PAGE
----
Monday, April 6, 2015


Excerpt from 'THE CLOCK OF TIME' by Gertrude Ruston.  (pp 172-174)

"We had our amusing moment.  An elderly woman came in one day and was interviewed by Mrs Chadwick, one of our voluntary helpers.  She complained that the government had stopped her pension and told he she had too much money.  We made enquiries on her behalf and were told she had paid a large amount of money into her bank account.  The next time she came in we asked her where this extra money had come from.  She said that was "Poppa's money" not hers.  It appeared that her husband had died recently and she had found he had a cache under the floor covering, but she maintained that it was not her money and she couldn't use it.  She was quite indignant because Social Services (now known as Centrelink) would not pay her any further pension until, as she put it, "she had eaten the money".  She often came in to see us and, if Mrs Chadwick was there, did her best to kiss her fondly if she could get near enough.

Elderly people frequently become very confused regarding finance.  We had a number of aged people come in because they had lost their purses or fares home, and we had to try to help them although we had no funds and it was a strict rule that we must not dip into our own pockets.
One of these people, we shall call her 'Mrs Brown', was without her fare home as she had lost lost her purse and we asked her how much she had lost.  She said a nice man at one of the banks gave her £1 (one pound) when she asked him and had done so that morning.  It took a long time to find out which bank and where, but eventually we ran it to earth.  It appears that 'Mrs Brown' regularly lost her money and her bank book. so they kept the book in the bank and gave her a little money at a time.  She still had £800 in the bank at that time, but they thought somebody should be looking after her and her bank account."  (I wonder if these days the big banks would bother looking after an old lady like that.  I somehow doubt it).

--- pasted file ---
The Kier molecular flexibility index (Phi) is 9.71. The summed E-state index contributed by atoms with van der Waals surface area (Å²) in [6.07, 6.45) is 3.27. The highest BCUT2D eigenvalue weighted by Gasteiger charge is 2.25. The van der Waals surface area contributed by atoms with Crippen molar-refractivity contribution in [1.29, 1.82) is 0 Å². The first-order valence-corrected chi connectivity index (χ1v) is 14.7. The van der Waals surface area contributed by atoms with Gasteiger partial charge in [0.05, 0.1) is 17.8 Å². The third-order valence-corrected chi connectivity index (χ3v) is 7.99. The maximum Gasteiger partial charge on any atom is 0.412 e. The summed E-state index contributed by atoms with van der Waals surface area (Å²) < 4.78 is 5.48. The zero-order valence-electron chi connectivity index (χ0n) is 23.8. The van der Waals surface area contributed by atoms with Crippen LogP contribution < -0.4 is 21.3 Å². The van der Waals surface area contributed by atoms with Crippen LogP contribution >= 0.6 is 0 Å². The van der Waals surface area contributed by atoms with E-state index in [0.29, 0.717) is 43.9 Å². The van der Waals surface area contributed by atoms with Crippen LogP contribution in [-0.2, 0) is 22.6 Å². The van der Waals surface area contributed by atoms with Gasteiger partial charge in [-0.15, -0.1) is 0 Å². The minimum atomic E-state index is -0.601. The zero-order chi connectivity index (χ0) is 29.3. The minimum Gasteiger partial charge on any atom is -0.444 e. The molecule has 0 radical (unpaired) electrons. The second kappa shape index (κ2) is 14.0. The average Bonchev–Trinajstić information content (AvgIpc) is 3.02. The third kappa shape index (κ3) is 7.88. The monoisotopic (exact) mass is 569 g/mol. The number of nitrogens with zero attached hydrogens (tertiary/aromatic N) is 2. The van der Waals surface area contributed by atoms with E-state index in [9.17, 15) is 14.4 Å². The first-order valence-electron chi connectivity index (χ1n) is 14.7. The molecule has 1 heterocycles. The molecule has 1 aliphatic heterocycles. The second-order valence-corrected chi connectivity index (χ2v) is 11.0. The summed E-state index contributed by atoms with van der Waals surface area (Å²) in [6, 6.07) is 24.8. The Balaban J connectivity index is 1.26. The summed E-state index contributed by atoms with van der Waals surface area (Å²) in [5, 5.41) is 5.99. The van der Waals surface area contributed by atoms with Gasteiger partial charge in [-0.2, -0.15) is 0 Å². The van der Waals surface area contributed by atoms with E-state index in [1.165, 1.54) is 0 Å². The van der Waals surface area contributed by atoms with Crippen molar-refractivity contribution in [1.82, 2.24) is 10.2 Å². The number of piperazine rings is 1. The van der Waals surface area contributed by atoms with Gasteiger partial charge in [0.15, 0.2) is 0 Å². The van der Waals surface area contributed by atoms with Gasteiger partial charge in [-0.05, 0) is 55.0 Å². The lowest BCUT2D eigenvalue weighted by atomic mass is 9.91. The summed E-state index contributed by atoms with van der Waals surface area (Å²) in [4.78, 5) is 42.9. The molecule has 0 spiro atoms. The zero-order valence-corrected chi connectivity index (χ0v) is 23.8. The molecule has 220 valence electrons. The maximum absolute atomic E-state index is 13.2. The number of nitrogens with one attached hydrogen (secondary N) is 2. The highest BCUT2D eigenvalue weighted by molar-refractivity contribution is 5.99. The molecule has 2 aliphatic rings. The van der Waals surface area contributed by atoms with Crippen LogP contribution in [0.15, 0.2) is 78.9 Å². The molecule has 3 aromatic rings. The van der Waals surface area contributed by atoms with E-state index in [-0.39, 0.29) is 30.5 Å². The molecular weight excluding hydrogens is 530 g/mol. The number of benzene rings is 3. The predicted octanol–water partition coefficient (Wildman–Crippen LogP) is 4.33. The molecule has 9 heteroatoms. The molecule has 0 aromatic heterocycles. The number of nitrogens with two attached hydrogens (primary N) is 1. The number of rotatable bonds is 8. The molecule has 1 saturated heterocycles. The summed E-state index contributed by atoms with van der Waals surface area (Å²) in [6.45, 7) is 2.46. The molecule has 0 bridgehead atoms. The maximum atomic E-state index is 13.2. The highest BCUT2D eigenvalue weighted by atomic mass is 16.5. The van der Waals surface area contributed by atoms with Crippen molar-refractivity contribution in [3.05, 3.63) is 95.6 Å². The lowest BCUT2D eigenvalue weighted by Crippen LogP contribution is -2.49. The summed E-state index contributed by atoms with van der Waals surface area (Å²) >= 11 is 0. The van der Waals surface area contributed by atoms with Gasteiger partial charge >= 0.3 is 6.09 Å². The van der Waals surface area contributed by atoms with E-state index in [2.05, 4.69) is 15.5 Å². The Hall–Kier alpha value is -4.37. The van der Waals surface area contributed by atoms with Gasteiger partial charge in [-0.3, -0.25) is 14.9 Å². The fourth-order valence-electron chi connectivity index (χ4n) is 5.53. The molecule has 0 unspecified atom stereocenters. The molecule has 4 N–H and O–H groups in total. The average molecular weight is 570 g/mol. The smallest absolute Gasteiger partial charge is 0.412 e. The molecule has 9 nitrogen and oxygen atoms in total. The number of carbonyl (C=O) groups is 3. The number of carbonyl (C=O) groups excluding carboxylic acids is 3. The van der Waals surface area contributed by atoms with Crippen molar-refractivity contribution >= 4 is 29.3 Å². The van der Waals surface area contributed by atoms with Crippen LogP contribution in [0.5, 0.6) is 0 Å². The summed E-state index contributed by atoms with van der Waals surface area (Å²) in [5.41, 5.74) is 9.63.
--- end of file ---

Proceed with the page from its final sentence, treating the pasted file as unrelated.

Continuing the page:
"We arranged for her to get home safely and asked Silver Chain to visit her and see if they could assist in some way.  Two of the Silver Chain sisters went t see her together and, with her help, found no less than twenty five lots of money and handbags in various places in her home.  Arrangements were made for her to be cared for in the future as she had nephew who was a lawyer.  When we told her she had money in the bank she said"Oh no!  That must be another 'Mrs Brown'".

Once more office accommodation proved inadequate and we applied for an obtained the ground floor offices on the corner of Murray and Pier Streets, formerly part of the old Government Print building which, by the way, was built by the convicts. as shown by the broad arrow on the doorstep.

The offices were quite large and included a properly furnished Board Room which provided ideal for our business meetings.